Wednesday, 22 April 2015

Lambton Quay (A Local's Guide to Wellington)

Apart from the Terrace, Lambton Quay is one of the main parts of the Central Business District. A huge number of government buildings as well as office blocks are located on or around these two streets. To make all the workers happy, there has to be a wide selection of foods, from cafes to quick takeaway options to breakfast restaurants.

With quaint decor reminiscent of the 1970s, Verve provides quality lunch options, as well as a selection of cabinet food and cafe fare day long. And free wifi never hurts!

Buskers frequent Lambton Quay as the brick-paved footpath is wide and allows for plenty of foot traffic to move freely. This is the most adorable violinist I ever did see. 

Lambton Square

A large food court that can be accessed by Lambton Quay or the Terrace, Lambton Square has something for everyone. My favourite is the Kapai that is located here, but Mad Mex is a strong contender with fresh Mexican food and fruity margaritas. The pulled pork is amazing, but be prepared to drip the juices everywhere. 
Some places have their own seating, but there's also a plethora of shared tables. If you're lucky enough to snag a window seat, you can look out at the people below and the old buildings.
That building in front with the green dome (the old Public Trust building) is currently undergoing earthquake strengthening, and the ground floor and basement is to be transformed into Jamie Oliver's Italian restaurant, which is due to open sometime in 2016.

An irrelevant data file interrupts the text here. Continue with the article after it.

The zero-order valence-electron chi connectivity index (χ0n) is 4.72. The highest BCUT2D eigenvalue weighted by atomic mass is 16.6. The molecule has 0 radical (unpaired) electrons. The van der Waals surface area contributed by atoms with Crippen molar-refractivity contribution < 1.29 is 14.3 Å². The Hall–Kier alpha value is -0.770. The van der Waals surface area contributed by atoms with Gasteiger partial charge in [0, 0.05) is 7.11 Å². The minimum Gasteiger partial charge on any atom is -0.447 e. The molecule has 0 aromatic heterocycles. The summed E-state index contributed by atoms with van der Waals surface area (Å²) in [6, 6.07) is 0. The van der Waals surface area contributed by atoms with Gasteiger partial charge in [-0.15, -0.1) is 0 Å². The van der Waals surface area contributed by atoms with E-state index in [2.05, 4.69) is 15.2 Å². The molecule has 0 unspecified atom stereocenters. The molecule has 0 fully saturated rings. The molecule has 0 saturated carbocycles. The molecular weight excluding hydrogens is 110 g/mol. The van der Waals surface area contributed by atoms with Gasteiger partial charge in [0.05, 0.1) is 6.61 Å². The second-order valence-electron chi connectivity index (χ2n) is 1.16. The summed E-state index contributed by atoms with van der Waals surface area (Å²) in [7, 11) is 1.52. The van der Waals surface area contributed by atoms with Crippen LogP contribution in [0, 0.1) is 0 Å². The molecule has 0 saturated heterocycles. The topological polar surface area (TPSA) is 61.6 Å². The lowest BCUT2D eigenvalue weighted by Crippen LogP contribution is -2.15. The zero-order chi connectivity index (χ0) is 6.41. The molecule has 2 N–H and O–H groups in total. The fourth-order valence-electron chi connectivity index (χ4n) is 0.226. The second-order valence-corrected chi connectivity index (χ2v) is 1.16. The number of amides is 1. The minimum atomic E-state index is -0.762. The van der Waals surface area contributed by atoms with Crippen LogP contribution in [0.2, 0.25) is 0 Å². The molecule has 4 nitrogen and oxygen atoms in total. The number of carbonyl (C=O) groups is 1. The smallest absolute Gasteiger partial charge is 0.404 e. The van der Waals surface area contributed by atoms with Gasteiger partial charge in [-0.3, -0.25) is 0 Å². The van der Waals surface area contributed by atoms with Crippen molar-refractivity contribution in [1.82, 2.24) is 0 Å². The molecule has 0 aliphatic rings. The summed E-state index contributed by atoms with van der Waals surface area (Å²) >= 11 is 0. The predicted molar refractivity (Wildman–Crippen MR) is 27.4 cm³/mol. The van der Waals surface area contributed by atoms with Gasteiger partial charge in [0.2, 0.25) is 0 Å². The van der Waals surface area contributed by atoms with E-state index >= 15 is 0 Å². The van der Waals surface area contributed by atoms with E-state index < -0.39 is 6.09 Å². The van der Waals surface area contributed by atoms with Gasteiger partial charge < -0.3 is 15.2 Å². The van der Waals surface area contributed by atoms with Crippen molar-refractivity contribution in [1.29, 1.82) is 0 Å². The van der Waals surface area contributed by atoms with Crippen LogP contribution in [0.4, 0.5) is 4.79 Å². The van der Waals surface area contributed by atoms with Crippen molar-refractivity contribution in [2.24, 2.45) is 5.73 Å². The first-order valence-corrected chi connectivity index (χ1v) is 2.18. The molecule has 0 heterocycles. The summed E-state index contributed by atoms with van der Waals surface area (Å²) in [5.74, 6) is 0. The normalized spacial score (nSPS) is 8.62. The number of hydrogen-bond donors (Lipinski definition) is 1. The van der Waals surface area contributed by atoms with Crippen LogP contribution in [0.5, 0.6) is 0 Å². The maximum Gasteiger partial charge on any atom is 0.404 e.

Drexel's (technically on Waring Taylor Street)
Originally started in Christchurch, this breakfast restaurant serves a whole range of eggs, waffles and pancakes all day long. Being a pancake girl myself, I got the blueberry pancakes with a side of apple compote. Unfortunately the blueberries were not fresh which did take away from the taste, but the Iowa-style pancakes were pretty good. I can't say they were special, because they tasted like generic pancakes, but it was decent for 7 in the morning. One thing to say about Drexels: if you value quantity over quality, you'll like it here.

Midland Park
A spark of greenery in the concrete jungle, Midland Park is chock full between 11:30 and 2pm, so if you want a seat here you'll have to sit on the grass or brush elbows with strangers. Whether it's worth it is up to you. (Note that this photo was taken in winter, and the trees look a lot more inviting in the warmer months.)

Right off Midland Park is a spacious cafe called Astoria. They have a happy hour for after work drinks, and they also pride themselves on their coffee.
Fresh beans!

Another big draw to the Quay are the retail shops, of which there are many. There seem to be almost too many jewellery and shoe shops, as well as clothing stores (Mirrou is my favourite), sports shops, and souvenir shops to pander to the cruise ship hordes. 

I still don't really know what this sculpture is. It's called 'Invisible City' by Anton Parsons, and I think it's Braille but I don't know how anyone would be able to read it in that scale. It can remain a mystery. 

Mrs Higgins oven fresh cookies
You can let your nose guide you to this cookie stall, as the aromatic scents waft out into the street. I know this is a chain and you can even get the dough at the supermarket and cook your own at home, but this is an important part of Lambton for me. I will keep coming back for the gingernut, the triple chocolate, and the caramel chew. 
At the entrance to Plimmer Steps stands this bronze man and his dog. There's not much more to say except that I like this statues or its simpleness and playfulness in such a serious looking man. Up Plimmer Steps is the Vault: a gift store which I may never be rich enough to shop in but I always enjoy going in for a cheeky look. (Actually, I tell a lie. I did buy a fridge magnet from the Vault a while ago - Led Zepelin deserves my money.)